What else have I allowed the comedy business to ruin? Upon further reflection, it has become disturbingly clear that not only do I dislike having a weekend night off, but I've learned to dread summer as well, which is sad since Memorial Day through Labor Day used to be my favorite time of the year. The summer months, it pains me to learn, can be tough on a comic. Sure we've all had the occassional wonderful summer working in a resort town along the Atlantic coast, getting booked in Hawaii or spending our pre-show hours baking in the I-think-my-eyeballs-are-melting Nevada sun, but mostly the summer consists of cancelled shows, lower money and smaller than usual crowds.

This year my husband and I decided to limit our summer gigs to weekends and made a concerted effort to try to enjoy our summertime once again. We figured that as long as we worked on Friday and Saturday, we were free to treat the other five days as a mini-vacations (or mini-holidays for our British readers.) Relaxing became a part-time job while stress remained our full-time occupation. My first order of stress-reducing business was to walk around barefoot, which is something I rarely if ever do and is, by the way, much harder than it looks. I had no idea there were so many ways to smash one's toes. It seemed that on an almost regular basis I would hop around Fred Flinstone-like while my husband would look at me and say, "Would you please stop hurting my wife?"

My husband's idea of relaxation is to barbecue every type of meat imaginable. (I swear I even saw him eyeing up our friendly neighborhood chipmunk.) Every night, we would sit on our 4-foot by 5-foot balcony, fire up the 18" by 18" grill and crack open a 2 1/2" by 5" can of beer. Inevitably, the flames would shoot up into the air whereupon I would squeal like a girl and run into the house, stubbing my toe in the process.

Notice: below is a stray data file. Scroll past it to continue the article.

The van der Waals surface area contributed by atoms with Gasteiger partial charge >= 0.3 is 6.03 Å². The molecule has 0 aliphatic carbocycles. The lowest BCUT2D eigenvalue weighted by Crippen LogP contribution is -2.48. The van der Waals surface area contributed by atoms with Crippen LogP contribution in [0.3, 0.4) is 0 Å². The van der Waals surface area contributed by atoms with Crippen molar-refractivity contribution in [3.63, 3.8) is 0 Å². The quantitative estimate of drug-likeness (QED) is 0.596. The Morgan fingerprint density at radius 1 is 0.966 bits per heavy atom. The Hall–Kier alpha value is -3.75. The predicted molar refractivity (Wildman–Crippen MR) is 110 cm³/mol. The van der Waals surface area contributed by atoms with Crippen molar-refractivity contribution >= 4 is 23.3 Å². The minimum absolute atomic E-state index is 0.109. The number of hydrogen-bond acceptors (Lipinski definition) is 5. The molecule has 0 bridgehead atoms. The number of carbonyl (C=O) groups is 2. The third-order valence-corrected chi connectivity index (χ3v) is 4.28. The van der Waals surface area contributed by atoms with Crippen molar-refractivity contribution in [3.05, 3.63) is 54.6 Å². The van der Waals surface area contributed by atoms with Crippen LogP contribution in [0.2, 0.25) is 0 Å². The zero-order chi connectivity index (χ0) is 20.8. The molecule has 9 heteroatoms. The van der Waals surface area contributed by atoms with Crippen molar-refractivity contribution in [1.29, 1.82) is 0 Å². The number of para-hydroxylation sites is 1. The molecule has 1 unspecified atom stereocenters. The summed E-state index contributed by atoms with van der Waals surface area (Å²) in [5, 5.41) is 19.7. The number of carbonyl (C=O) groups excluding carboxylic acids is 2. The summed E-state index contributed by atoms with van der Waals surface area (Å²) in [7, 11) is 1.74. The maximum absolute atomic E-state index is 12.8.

One of the best things I did this summer was read. In six weeks, I read 12 books and I'm proud to say that only three of them were standup-related. (We here at get the comedy books for free. I'm not bragging, I just believe in full disclosure.) One of the books, I Almost Killed George Burns is Andy Nulman's 15 years behind the scenes at the Just For Laughs Festival in Montreal. Amazingly, I found the Rusian literature to be less depressing. Anytime I read a book about standup, I try desperately to let the objective psuedo-journalist in me prevail over the standup comic in me. In the case of Nulman's book, I failed miserably. On page 41: "In fact, after many years, worn out by the process, I came up with an adage to describe international talent hunting: It's like someone tossing a rare black pearl into a whirlpool of excrement; your job is to find it." As talent I'd hate to think that anyone who hasn't gotten into the festival is regarded as being part of a "whirlpool of excrement." Mr. Nulman's attitude made me angry. I foolishly allowed one of my designated fun summer days to be completely wasted.

Overall, it was a good summer. The money was bad, but I'm not as panicked about it as I would have been in the past. I enjoyed being outdoors, away from the smokey clubs and I think I've stockpiled enough energy to sustain me through the fall/winter comedy season. And the next time I have a Saturday night off (which I hope isn't too soon) I'm just going to let myself do nothing because sometimes doing nothing is really something. HOME Back to the Top